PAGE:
Looking back at October’s IRONMAN 70.3 World Championship, the the highest-placed athlete who is not currently in the top-26 is Germany’s Anne Reischmann. Anne finished less than a minute down on Oceanside winner, Tamara Jewett in 10th position. That’s a great data point, and when you add that to several more middle-distance podiums during 2022, back-to-back 10th place World Champs finishes should put her in the discussion at least, should her #42 ranking at the cutoff date not be reached by the roll-down process.
Another athlete who was in that St George race – and has previous World Championship podium experience – is Switzerland’s Imogen Simmonds. 2022 wasn’t the easiest for the bronze medal winner from Nice 2019 with surgery, but she did recover to win in both Gdynia and Mallorca, the latter of which was well clear of Reischmann. Ranked #47 at that cutoff date, if Ibiza is on her mind, then a wildcard could be the only route there.
Short course crossover?
In the men’s feature yesterday, I highlighted quite an extensive list of high-profile, race-winning current WTCS names that could be contenders in Ibiza… if they were to be offered (and accept) a wildcard. There doesn’t feel quite the same depth, in that particular combination at least, for the women.
Of course, Taylor Knibb is the IRONMAN 70.3 World Champion and Flora Duffy currently holds the grand-slam of Olympic World Triathlon and Commonwealth titles – but wildcards are of no concern for them. Same situation for Switzerland’s Julie Derron who had more than enough strong results in 2022 – including fifth at the Canadian Open – to be ranked PTO #16
Looking down the current World Triathlon Rankings, we saw Natalie Van Coevorden finish second at 70.3 Bahrain in December, Vittoria Lopes finished seventh at the Canadian Open (and was then selected for Collins Cup) and Luisa Baptista was fifth at the World Triathlon LD Champs (over the PTO’s 100km distance) and an impressive second at Oceanside 2022.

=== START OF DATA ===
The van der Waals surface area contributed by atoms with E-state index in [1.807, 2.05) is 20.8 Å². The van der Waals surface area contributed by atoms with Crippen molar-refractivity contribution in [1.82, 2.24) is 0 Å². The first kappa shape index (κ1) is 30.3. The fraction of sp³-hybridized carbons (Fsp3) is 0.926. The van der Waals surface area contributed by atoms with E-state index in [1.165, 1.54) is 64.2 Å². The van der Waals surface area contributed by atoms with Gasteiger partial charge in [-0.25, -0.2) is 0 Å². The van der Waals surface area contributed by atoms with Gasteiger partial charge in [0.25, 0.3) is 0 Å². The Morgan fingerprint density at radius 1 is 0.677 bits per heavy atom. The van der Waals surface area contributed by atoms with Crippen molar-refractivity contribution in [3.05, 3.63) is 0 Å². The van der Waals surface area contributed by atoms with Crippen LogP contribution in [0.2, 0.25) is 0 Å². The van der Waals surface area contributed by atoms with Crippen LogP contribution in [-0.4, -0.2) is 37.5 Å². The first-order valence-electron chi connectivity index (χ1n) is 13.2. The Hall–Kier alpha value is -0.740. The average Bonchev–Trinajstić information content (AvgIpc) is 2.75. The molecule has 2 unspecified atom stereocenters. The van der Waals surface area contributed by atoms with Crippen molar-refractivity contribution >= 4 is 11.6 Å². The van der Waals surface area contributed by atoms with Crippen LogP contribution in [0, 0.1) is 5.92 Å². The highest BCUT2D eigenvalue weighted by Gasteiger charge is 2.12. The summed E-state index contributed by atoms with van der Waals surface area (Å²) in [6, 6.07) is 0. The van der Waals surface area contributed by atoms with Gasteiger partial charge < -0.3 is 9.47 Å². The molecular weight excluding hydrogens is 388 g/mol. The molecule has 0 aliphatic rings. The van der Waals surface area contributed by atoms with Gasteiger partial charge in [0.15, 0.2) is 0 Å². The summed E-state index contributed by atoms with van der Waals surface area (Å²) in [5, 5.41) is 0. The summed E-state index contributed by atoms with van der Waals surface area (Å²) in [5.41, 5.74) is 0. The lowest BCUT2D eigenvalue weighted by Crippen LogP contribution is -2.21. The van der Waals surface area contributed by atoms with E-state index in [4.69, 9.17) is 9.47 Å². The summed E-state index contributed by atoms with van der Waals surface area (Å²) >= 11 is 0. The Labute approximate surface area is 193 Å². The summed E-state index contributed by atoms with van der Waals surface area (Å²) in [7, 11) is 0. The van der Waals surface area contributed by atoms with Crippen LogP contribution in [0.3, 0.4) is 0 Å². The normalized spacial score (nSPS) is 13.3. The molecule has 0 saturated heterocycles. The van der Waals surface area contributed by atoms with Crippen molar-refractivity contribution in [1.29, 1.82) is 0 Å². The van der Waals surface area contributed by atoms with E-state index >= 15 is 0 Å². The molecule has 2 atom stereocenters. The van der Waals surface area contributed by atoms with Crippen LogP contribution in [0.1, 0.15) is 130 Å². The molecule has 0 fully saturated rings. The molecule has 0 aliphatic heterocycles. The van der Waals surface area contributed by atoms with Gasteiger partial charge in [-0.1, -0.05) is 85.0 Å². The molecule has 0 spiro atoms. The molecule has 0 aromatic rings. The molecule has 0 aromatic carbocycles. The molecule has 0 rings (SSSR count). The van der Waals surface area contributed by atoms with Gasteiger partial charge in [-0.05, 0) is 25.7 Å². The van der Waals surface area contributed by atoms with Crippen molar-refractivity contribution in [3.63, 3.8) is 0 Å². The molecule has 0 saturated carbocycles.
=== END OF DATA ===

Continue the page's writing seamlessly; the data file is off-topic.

Sitting at #37 at cutoff date, I think Baptista will be in the mix – whether by roll-down or wildcard – but the case is far less clear for Van Coevorden and Lopes. That’s if the event is even on their radar, with WTCS Yokohama falling a week later.
We are expecting formal news on the start-lists to be issued by the PTO next week, when we’ll find out how far down the rankings lists the roll-down process reached.
Who do you think deserves a wildcard? Have we missed anyone? We’ll find out soon…
[CLICK HERE to see our analysis on the potential men’s wildcards for Ibiza].
PTO World Rankings as at Monday 27th March (Ibiza Cutoff Date)
- 1. Ashleigh Gentle (AUS) 95.10
- 2. Lucy Charles-Barclay (GBR) 92.03
- 3. Paula Findlay (CAN) 91.90
- 4. Daniela Ryf (SUI) 91.30
- 5. Taylor Knibb (USA) 91.13
- 6. Anne Haug (GER) 90.80
- 7. Chelsea Sodaro (USA) 89.87
- 8. Laura Philipp (GER) 89.72
- 9. Holly Lawrence (GBR) 87.97
- 10. Emma Pallant-Browne (GBR) 86.63
- 11. Lisa Norden (SWE) 85.58
- 12. Flora Duffy (BER) 85.40
- 13. Fenella Langridge (GBR) 85.36
- 14. Kat Matthews (GBR) 84.63
- 15. Skye Moench (USA) 84.57
- 16. Julie Derron (SUI) 83.63
- 17. Jackie Hering (USA) 83.36
- 18. Jocelyn McCauley (USA) 82.38
- 19. Nicola Spirig (SUI) 81.75
- 20. Tamara Jewett (CAN) 81.47
- 21. Sara Perez Sala (ESP) 80.40
- 22. Ruth Astle (GBR) 80.39
- 23. Sarah Crowley (AUS) 80.22
- 24. Ellie Salthouse (AUS) 79.72
- 25. Sarah True (USA) 78.58
- 26. Laura Siddall (GBR) 78.42
- 27. Daniela Bleymehl (GER) 78.19
- 28. Grace Thek (AUS) 77.99
- 29. India Lee (GBR) 77.85
- 30. Lucy Byram (GBR) 77.64
- 31. Gurutze Frades Larralde (ESP) 77.37
- 32. Nikki Bartlett (GBR) 77.15
- 33. Rebecca Clarke (NZL) 76.84
- 34. Rach McBridge (CAN) 76.20
- 35. Marjolaine Pierre (FRA) 76.17
- 36. Sarissa De Vries (NED) 75.83
- 37. Luisa Baptista (BRA) 75.78
- 38. Haley Chura (USA) 75.71
- 39. Lotte Wilms (NED) 75.70
- 40. Barbara Riveros (CHI) 75.58
(The full list as at 27th March 2023 can be found here)